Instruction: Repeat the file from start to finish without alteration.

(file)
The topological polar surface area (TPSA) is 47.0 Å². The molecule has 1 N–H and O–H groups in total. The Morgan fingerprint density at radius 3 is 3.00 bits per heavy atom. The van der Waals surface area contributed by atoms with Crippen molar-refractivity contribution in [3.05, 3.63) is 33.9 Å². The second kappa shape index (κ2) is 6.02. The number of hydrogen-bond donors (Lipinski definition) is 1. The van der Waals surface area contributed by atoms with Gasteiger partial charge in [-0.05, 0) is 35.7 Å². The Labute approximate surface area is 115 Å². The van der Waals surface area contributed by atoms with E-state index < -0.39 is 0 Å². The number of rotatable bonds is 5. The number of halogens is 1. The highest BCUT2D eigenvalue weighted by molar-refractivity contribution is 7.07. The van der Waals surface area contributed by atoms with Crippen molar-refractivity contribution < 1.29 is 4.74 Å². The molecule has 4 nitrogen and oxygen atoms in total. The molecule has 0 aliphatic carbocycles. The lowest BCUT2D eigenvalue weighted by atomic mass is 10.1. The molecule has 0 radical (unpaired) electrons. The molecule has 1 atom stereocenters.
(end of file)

The topological polar surface area (TPSA) is 47.0 Å². The molecule has 1 N–H and O–H groups in total. The Morgan fingerprint density at radius 3 is 3.00 bits per heavy atom. The van der Waals surface area contributed by atoms with Crippen molar-refractivity contribution in [3.05, 3.63) is 33.9 Å². The second kappa shape index (κ2) is 6.02. The number of hydrogen-bond donors (Lipinski definition) is 1. The van der Waals surface area contributed by atoms with Gasteiger partial charge in [-0.05, 0) is 35.7 Å². The Labute approximate surface area is 115 Å². The van der Waals surface area contributed by atoms with E-state index < -0.39 is 0 Å². The number of rotatable bonds is 5. The number of halogens is 1. The highest BCUT2D eigenvalue weighted by molar-refractivity contribution is 7.07. The van der Waals surface area contributed by atoms with Crippen molar-refractivity contribution < 1.29 is 4.74 Å². The molecule has 4 nitrogen and oxygen atoms in total. The molecule has 0 aliphatic carbocycles. The lowest BCUT2D eigenvalue weighted by atomic mass is 10.1. The molecule has 0 radical (unpaired) electrons. The molecule has 1 atom stereocenters.